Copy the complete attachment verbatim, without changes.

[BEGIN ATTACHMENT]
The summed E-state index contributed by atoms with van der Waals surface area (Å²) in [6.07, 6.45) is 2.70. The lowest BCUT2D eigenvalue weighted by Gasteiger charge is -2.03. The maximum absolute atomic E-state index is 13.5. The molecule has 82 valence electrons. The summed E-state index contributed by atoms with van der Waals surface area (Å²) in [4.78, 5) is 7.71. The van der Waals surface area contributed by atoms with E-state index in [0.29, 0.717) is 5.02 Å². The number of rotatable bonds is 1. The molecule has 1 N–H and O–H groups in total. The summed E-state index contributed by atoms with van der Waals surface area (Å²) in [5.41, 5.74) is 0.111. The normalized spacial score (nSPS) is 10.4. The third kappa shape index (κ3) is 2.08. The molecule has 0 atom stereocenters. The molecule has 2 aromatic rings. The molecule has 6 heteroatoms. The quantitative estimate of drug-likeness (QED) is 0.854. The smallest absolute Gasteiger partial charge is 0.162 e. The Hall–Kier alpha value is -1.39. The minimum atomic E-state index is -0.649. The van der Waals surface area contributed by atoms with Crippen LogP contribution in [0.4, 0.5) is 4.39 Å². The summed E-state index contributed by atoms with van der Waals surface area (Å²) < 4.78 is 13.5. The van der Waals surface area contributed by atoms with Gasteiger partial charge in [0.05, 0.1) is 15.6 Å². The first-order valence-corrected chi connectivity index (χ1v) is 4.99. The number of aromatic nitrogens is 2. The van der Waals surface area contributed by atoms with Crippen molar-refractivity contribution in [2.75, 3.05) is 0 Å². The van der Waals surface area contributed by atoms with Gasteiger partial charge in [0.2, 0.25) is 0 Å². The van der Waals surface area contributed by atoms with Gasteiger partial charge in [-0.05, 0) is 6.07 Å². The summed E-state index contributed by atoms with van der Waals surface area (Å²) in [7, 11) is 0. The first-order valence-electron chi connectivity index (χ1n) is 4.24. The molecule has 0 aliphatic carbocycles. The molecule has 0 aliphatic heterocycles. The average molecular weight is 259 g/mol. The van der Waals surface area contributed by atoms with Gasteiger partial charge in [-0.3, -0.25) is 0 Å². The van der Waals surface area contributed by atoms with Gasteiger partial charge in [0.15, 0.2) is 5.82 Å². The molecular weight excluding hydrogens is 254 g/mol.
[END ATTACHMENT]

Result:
The summed E-state index contributed by atoms with van der Waals surface area (Å²) in [6.07, 6.45) is 2.70. The lowest BCUT2D eigenvalue weighted by Gasteiger charge is -2.03. The maximum absolute atomic E-state index is 13.5. The molecule has 82 valence electrons. The summed E-state index contributed by atoms with van der Waals surface area (Å²) in [4.78, 5) is 7.71. The van der Waals surface area contributed by atoms with E-state index in [0.29, 0.717) is 5.02 Å². The number of rotatable bonds is 1. The molecule has 1 N–H and O–H groups in total. The summed E-state index contributed by atoms with van der Waals surface area (Å²) in [5.41, 5.74) is 0.111. The normalized spacial score (nSPS) is 10.4. The third kappa shape index (κ3) is 2.08. The molecule has 0 atom stereocenters. The molecule has 2 aromatic rings. The molecule has 6 heteroatoms. The quantitative estimate of drug-likeness (QED) is 0.854. The smallest absolute Gasteiger partial charge is 0.162 e. The Hall–Kier alpha value is -1.39. The minimum atomic E-state index is -0.649. The van der Waals surface area contributed by atoms with Crippen LogP contribution in [0.4, 0.5) is 4.39 Å². The summed E-state index contributed by atoms with van der Waals surface area (Å²) < 4.78 is 13.5. The van der Waals surface area contributed by atoms with Gasteiger partial charge in [0.05, 0.1) is 15.6 Å². The first-order valence-corrected chi connectivity index (χ1v) is 4.99. The number of aromatic nitrogens is 2. The van der Waals surface area contributed by atoms with Crippen molar-refractivity contribution in [2.75, 3.05) is 0 Å². The van der Waals surface area contributed by atoms with Gasteiger partial charge in [0.2, 0.25) is 0 Å². The van der Waals surface area contributed by atoms with Gasteiger partial charge in [-0.05, 0) is 6.07 Å². The summed E-state index contributed by atoms with van der Waals surface area (Å²) in [7, 11) is 0. The first-order valence-electron chi connectivity index (χ1n) is 4.24. The molecule has 0 aliphatic carbocycles. The molecule has 0 aliphatic heterocycles. The average molecular weight is 259 g/mol. The van der Waals surface area contributed by atoms with Gasteiger partial charge in [-0.3, -0.25) is 0 Å². The van der Waals surface area contributed by atoms with Gasteiger partial charge in [0.15, 0.2) is 5.82 Å². The molecular weight excluding hydrogens is 254 g/mol.